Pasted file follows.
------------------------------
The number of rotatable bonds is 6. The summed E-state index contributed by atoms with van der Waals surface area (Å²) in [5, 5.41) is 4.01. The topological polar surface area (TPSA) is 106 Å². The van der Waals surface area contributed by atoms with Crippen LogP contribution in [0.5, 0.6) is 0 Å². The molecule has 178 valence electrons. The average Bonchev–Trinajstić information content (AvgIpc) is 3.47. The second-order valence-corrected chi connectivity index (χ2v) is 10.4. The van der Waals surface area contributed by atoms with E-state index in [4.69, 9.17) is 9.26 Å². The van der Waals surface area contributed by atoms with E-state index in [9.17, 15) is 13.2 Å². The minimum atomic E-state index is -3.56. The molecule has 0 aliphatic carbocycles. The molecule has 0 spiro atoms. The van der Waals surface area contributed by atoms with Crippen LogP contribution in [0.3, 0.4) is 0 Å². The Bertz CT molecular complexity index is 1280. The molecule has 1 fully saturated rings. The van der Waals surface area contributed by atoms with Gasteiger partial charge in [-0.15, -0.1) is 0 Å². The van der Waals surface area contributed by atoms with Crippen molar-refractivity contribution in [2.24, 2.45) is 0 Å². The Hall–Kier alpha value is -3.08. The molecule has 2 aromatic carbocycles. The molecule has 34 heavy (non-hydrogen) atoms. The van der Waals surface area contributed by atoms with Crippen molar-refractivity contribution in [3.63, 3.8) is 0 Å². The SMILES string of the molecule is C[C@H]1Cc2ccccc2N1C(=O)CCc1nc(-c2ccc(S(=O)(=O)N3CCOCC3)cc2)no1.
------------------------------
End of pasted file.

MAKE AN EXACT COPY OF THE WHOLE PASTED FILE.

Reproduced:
The number of rotatable bonds is 6. The summed E-state index contributed by atoms with van der Waals surface area (Å²) in [5, 5.41) is 4.01. The topological polar surface area (TPSA) is 106 Å². The van der Waals surface area contributed by atoms with Crippen LogP contribution in [0.5, 0.6) is 0 Å². The molecule has 178 valence electrons. The average Bonchev–Trinajstić information content (AvgIpc) is 3.47. The second-order valence-corrected chi connectivity index (χ2v) is 10.4. The van der Waals surface area contributed by atoms with E-state index in [4.69, 9.17) is 9.26 Å². The van der Waals surface area contributed by atoms with E-state index in [9.17, 15) is 13.2 Å². The minimum atomic E-state index is -3.56. The molecule has 0 aliphatic carbocycles. The molecule has 0 spiro atoms. The van der Waals surface area contributed by atoms with Crippen LogP contribution in [0.3, 0.4) is 0 Å². The Bertz CT molecular complexity index is 1280. The molecule has 1 fully saturated rings. The van der Waals surface area contributed by atoms with Gasteiger partial charge in [-0.15, -0.1) is 0 Å². The van der Waals surface area contributed by atoms with Crippen molar-refractivity contribution in [2.24, 2.45) is 0 Å². The Hall–Kier alpha value is -3.08. The molecule has 2 aromatic carbocycles. The molecule has 34 heavy (non-hydrogen) atoms. The van der Waals surface area contributed by atoms with Crippen molar-refractivity contribution in [3.63, 3.8) is 0 Å². The SMILES string of the molecule is C[C@H]1Cc2ccccc2N1C(=O)CCc1nc(-c2ccc(S(=O)(=O)N3CCOCC3)cc2)no1.